Church Education Trust

Christian Belief



The extent of Inspiration.

In seeking to explain the working of this theory we must first consider the extent to which inspiration reaches.  Does it extend to the whole Bible? Does it extend even to the actual words used in the Bible? In answering this we shall deal with the following matters;

  1. Verbal and plenary inspiration.
  2. The limits of inspiration. 
  3. The Authority of the Scriptures.   

1.Verbal and Plenary Inspiration.

Verbal and Plenary are the older terms of which "dynamical" has taken place.  The older terms were liable to be misunderstood, especially "verbal". On the one hand they contained a great amount of truth. The main difficulties lies in the fact that they tend to give the impression of the mechanical point of view.

"Plenary" is from Latin word "Plenus" meeting "full". The word implies that inspiration is of the fullest kind. In other words it extends to the whole Bible, from Genesis to Revelation, in all its history and in all its statements. The inspiration is the same in quality throughout; it does not vary.

Therefore the Scriptures are reliable and accurate in every statement of fact whether relating to things human and cosmic or things divine.  The rather special hypothesis must be guarded against that the Bible is  unreliable in things human but infallible in things divine.

"Verbal" While there is no thought of a mechanical putting of the words in the minds of the writers or that every word in the Bible is an inspired message from god, yet it is obvious that if the inspiration is full and complete, it must extend to the very thoughts and words of the sacred text.  We need to guard against the opposite error to the mechanical one, that of accepting the thoughts as inspired but not the words.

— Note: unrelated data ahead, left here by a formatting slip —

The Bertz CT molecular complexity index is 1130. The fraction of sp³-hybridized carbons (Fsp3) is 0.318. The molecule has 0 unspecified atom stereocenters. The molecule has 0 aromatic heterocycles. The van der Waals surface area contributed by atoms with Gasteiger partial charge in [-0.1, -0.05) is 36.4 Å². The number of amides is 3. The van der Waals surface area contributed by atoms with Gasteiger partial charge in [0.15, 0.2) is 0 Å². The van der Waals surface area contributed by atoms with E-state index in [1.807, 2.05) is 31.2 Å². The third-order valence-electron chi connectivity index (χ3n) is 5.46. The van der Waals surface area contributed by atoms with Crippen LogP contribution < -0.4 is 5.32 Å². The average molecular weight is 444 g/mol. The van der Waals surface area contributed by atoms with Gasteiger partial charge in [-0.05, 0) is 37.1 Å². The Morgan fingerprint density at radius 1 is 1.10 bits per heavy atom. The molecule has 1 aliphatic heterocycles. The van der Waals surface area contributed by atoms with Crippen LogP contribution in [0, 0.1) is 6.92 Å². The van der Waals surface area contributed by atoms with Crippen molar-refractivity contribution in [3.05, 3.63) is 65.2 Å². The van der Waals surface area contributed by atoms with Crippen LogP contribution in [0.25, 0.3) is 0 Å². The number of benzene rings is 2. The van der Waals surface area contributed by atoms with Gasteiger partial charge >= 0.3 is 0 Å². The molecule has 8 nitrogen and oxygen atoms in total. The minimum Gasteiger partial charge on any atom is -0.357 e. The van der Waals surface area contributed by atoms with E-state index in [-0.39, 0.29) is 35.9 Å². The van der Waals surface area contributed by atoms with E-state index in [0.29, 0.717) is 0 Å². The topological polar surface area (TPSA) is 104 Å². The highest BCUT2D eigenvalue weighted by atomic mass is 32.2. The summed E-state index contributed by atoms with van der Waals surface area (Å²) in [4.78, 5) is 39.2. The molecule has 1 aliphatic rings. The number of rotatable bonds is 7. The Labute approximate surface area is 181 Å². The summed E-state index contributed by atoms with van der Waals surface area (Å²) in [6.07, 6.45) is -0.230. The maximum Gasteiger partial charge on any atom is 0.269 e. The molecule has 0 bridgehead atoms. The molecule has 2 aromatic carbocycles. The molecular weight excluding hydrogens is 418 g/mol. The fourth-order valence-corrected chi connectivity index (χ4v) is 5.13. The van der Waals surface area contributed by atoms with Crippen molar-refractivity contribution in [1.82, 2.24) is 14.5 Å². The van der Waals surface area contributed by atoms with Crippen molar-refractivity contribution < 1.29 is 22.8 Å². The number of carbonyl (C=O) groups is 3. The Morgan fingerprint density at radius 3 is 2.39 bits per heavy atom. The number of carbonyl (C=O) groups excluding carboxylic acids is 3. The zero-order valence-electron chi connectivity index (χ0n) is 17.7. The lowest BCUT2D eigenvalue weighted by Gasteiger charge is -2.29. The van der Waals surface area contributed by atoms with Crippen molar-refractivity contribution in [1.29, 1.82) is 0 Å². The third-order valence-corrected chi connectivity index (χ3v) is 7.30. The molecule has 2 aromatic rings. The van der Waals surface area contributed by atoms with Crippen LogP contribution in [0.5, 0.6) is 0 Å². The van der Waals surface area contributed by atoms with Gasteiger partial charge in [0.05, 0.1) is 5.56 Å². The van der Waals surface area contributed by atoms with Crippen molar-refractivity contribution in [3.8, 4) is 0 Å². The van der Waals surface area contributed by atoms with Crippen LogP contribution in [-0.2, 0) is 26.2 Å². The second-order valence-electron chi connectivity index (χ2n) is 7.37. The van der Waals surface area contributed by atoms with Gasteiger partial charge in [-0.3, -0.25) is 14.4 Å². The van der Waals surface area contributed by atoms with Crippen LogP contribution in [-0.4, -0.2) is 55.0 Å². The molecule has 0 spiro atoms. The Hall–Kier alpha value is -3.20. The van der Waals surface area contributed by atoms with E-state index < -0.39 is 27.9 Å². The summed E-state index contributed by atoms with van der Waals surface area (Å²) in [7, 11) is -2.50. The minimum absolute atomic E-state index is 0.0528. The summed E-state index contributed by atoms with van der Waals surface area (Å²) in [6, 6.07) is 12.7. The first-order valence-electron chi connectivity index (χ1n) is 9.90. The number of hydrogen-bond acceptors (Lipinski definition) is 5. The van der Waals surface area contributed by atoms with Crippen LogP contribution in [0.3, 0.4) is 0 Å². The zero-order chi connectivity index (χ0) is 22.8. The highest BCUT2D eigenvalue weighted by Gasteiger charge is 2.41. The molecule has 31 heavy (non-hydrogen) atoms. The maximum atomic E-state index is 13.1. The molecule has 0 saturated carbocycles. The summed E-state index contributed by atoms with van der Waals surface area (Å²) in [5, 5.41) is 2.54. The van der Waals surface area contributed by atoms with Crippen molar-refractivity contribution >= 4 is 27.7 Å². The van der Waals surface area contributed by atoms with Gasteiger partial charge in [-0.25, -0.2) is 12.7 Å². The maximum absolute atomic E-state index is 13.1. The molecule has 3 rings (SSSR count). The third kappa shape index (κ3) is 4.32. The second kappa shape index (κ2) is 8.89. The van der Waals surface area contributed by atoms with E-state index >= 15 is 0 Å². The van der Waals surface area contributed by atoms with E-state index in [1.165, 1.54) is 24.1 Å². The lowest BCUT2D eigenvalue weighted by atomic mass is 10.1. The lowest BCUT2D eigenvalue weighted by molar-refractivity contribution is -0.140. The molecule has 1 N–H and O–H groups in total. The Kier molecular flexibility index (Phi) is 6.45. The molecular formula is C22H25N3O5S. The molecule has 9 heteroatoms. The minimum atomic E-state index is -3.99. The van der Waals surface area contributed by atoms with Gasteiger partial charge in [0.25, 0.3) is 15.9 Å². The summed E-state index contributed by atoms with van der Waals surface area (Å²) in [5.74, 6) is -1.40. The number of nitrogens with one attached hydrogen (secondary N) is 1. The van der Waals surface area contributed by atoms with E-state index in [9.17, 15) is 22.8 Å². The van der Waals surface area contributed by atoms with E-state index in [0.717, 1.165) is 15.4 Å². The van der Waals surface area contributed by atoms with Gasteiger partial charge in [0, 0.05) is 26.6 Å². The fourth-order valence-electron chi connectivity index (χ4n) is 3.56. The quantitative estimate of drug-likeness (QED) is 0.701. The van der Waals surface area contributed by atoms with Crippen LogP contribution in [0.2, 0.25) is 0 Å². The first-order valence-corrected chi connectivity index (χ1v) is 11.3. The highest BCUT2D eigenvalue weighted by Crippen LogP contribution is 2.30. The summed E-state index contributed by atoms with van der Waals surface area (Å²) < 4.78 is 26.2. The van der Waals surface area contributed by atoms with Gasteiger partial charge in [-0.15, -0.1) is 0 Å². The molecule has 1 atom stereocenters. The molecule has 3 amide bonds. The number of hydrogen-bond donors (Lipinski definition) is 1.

"The theory that the conceptions were of god, the language of man, but the subject matter was provided by the Holy Spirit, while the language was left to the unaided selection of the writers, is as fallacious as the theory that the words were dictated by the Spirit apart from the mental abilities of the writers."(Vine).

"If there is inspiration at all, it must penetrate words as well as thought, must mold the expression and make the language employed the living medium off the idea to be conveyed. Thoughts are wedded to words as necessary as the soul is to the body." (Westcott)

2.  The limits of Inspiration.

The above statements need to be further qualified and explained in this can't be best done by outlinning what may be called the limits of inspiration. Inspiration only applies to the original documents. There is no proof and it is not claimed that all the copies and translations of the originals are inspired, though we do claim that the superintending province of god has maintained a wonderful degree of accuracy in the copies and translations in existence.

There is, of course, not one autograph copy extant at all we have are copies of copies, often going through a number of copyings between them and the original. The remarkable thing is that in spite of all the possibilities of mistake it copying, there is very little real importance in the variations in MSS readings.

According to Westcott "the portion of words virtually accepted on all hands as raised above doubt is very great and not less, on a rough computation, that seven eights of the whole." Most of the remaining variations are trivialities and unimportant changes of word order.  The amount of what can't in any sense be called substantial variation...... can hardly form more than a thousandth part of the entire text.

Inspiration applies only to the writer when writing the Scriptures.

David, call and Peter were not always inspired and were liable to mistakes as other men.  They were inspired only in writing that which forms the Scriptures.  Shoot anything else be found from their own pen, it would not necessarily be the inspired word of God.

The inspired writer did not necessarily understand his own message.